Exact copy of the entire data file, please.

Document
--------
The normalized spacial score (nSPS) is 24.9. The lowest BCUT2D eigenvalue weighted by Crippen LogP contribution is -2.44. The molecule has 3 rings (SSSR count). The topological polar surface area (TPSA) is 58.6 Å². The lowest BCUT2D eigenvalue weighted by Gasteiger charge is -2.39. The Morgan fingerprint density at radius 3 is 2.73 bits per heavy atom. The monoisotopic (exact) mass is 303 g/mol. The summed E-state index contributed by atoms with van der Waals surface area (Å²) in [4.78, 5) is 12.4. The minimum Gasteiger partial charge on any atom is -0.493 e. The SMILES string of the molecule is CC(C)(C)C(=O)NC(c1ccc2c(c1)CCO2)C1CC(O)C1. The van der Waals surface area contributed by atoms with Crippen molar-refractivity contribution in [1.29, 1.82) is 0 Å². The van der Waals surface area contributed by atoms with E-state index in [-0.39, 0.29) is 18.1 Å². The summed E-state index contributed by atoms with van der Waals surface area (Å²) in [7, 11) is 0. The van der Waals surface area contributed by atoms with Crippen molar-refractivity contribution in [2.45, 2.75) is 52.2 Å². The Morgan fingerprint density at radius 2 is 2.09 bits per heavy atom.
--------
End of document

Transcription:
The normalized spacial score (nSPS) is 24.9. The lowest BCUT2D eigenvalue weighted by Crippen LogP contribution is -2.44. The molecule has 3 rings (SSSR count). The topological polar surface area (TPSA) is 58.6 Å². The lowest BCUT2D eigenvalue weighted by Gasteiger charge is -2.39. The Morgan fingerprint density at radius 3 is 2.73 bits per heavy atom. The monoisotopic (exact) mass is 303 g/mol. The summed E-state index contributed by atoms with van der Waals surface area (Å²) in [4.78, 5) is 12.4. The minimum Gasteiger partial charge on any atom is -0.493 e. The SMILES string of the molecule is CC(C)(C)C(=O)NC(c1ccc2c(c1)CCO2)C1CC(O)C1. The van der Waals surface area contributed by atoms with Crippen molar-refractivity contribution in [1.29, 1.82) is 0 Å². The van der Waals surface area contributed by atoms with E-state index in [-0.39, 0.29) is 18.1 Å². The summed E-state index contributed by atoms with van der Waals surface area (Å²) in [7, 11) is 0. The van der Waals surface area contributed by atoms with Crippen molar-refractivity contribution in [2.45, 2.75) is 52.2 Å². The Morgan fingerprint density at radius 2 is 2.09 bits per heavy atom.